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Bosco Morto is the scenic project that architect Stefano Boeri created last year for the Greek tragedy Le Troiane by Euripides at the Greek Theater of Syracuse. Today it has become a short film awarded at the Venice Film Festival.

The set-up was made with 400 trunks of fir trees violently felled by the terrible Vaia Storm of October 2018.

“A Dead Wood. A forest of trees killed by a storm, broken trunks covering the ground. When I was asked by Antonio Calbi to imagine the scenography for Euripides’ Trojans at the Syracuse Theater directed by Muriel Mayette – Holz, I immediately thought of staging a landscape rather than a theatrical scenography. And so, walking on the stone stage of the theater and looking at the forest of cypresses and Mediterranean pines that form the background of the stage, I immediately thought of the spectacular and terrible image of the thousands of trees felled by the fury of the wind on the mountains of Carnia.” Stefano Boeri

The film “Troiane” tells the journey of these 400 trees from Friuli to the Greek theater of Syracuse. A story of 1500 km from the point of view of the trees. The short film, directed by Stefano Santamato and produced by Paolo Soravia – The Blink Fish for Stefano Boeri Architetti, won the 2020 Venice Architecture Short Film Festival which, during the Venice Film Festival, awards the best cinematographic works dedicated to architecture.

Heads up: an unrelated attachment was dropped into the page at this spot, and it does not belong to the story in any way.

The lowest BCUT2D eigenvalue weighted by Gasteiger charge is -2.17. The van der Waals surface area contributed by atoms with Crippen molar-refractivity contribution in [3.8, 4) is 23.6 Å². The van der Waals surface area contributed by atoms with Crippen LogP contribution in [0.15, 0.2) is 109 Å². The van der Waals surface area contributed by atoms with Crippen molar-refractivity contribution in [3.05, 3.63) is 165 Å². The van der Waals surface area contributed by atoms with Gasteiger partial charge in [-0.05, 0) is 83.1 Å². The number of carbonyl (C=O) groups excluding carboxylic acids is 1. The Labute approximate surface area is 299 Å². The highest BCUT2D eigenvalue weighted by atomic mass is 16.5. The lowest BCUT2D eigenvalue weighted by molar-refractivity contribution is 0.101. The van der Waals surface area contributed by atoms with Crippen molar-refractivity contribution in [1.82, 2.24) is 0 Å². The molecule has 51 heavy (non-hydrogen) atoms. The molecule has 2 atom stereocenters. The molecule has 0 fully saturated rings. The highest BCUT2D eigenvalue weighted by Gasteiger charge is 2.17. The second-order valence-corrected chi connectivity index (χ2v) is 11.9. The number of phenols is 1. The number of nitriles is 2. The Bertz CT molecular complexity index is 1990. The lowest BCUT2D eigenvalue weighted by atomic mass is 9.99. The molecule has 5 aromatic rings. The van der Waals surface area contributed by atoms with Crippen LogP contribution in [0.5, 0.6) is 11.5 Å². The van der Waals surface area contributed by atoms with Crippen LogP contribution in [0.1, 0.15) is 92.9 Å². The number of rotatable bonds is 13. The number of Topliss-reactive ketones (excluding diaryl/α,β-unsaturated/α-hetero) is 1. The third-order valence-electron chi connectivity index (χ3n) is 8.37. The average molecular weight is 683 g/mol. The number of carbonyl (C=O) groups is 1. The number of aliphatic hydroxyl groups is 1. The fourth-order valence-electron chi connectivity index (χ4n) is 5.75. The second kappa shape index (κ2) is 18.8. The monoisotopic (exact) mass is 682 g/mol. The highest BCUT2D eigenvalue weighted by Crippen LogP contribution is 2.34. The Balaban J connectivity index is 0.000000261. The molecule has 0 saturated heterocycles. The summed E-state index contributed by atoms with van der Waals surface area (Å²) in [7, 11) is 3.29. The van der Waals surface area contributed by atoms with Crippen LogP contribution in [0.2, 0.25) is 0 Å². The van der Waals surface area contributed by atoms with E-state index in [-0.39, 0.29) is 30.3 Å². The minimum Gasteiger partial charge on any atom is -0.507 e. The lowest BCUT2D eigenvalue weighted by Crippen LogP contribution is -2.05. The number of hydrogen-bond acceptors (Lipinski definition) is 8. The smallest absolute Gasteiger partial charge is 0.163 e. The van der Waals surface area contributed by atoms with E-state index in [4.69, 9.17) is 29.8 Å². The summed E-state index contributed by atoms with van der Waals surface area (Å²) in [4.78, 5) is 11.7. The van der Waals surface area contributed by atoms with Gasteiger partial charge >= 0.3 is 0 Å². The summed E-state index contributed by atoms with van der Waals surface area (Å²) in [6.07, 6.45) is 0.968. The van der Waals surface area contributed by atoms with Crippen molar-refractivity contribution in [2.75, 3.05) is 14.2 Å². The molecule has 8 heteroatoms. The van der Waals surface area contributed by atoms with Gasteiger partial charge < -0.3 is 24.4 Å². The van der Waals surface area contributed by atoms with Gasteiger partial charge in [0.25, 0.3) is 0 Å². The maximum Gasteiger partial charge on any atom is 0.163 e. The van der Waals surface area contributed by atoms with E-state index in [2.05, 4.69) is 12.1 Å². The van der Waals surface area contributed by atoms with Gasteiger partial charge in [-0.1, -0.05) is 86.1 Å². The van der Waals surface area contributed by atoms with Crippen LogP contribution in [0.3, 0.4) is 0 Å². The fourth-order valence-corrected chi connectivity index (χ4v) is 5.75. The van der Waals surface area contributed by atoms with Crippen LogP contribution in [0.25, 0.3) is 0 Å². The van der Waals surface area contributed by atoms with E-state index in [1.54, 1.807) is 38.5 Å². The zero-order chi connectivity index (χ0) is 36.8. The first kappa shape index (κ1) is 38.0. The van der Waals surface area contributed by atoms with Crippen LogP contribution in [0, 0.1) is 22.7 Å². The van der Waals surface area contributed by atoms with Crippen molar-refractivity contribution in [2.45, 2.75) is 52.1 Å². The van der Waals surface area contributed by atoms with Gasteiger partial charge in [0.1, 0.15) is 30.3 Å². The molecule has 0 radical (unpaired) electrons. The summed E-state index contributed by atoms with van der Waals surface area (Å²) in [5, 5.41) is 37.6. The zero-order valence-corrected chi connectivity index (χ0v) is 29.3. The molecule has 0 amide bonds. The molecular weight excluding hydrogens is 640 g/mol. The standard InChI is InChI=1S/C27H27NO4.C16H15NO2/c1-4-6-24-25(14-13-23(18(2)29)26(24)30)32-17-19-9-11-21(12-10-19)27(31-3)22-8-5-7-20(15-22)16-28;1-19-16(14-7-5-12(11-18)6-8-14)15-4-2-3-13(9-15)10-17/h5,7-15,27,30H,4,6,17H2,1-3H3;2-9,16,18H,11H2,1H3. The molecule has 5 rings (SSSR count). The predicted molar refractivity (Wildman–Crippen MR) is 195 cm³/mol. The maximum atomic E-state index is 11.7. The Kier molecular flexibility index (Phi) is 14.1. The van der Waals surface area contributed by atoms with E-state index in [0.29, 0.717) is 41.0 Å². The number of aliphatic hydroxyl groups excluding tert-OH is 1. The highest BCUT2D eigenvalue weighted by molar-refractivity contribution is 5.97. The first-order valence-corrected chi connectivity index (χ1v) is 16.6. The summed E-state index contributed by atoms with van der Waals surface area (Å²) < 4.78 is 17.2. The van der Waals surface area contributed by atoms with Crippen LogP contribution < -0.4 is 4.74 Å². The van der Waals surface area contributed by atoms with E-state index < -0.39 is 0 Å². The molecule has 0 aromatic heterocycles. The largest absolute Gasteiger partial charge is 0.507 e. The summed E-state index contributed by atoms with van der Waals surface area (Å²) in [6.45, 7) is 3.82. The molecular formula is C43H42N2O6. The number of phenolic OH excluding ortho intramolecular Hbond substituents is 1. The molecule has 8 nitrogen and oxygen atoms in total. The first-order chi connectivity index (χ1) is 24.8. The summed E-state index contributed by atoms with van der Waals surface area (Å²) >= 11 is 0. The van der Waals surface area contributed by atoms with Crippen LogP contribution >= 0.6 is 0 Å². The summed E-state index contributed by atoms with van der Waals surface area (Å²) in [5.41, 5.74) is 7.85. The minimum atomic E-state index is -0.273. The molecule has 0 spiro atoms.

In just one night, in October 2018, rain and wind felled 14 million trees, creating an apocalyptic scenario as a reminder of our responsibility for safeguarding natural balance and taking care of the forest heritage.

Euripides’ “The Trojan women” is a Greek tragedy first performed in 415 BC. It tells the events that happened after the end of the Trojan War, the city fell, the Trojan men killed and the women must be assigned as slaves to the victors, they lost everything but not their dignity. Cassandra, Andromaca, Ecuba, Elena … tragic stories that represent a ultra-modern anti-military message. Over 2400 years of history and human madness. The 400 dead trees of Friuli on the stage, back in their upright position, seem to put us in front of our responsibilities. Once again design and art proved that can be powerful tools for knowledge and awareness and shake our awareness.

What happened to the 400 trees after being on the stage of the Greek theater in Syracuse?

They were destined for a new life in the Sicilian carpentry.


Photo Anastasia Kucherova / Franca Centaro / Tommaso Le Pera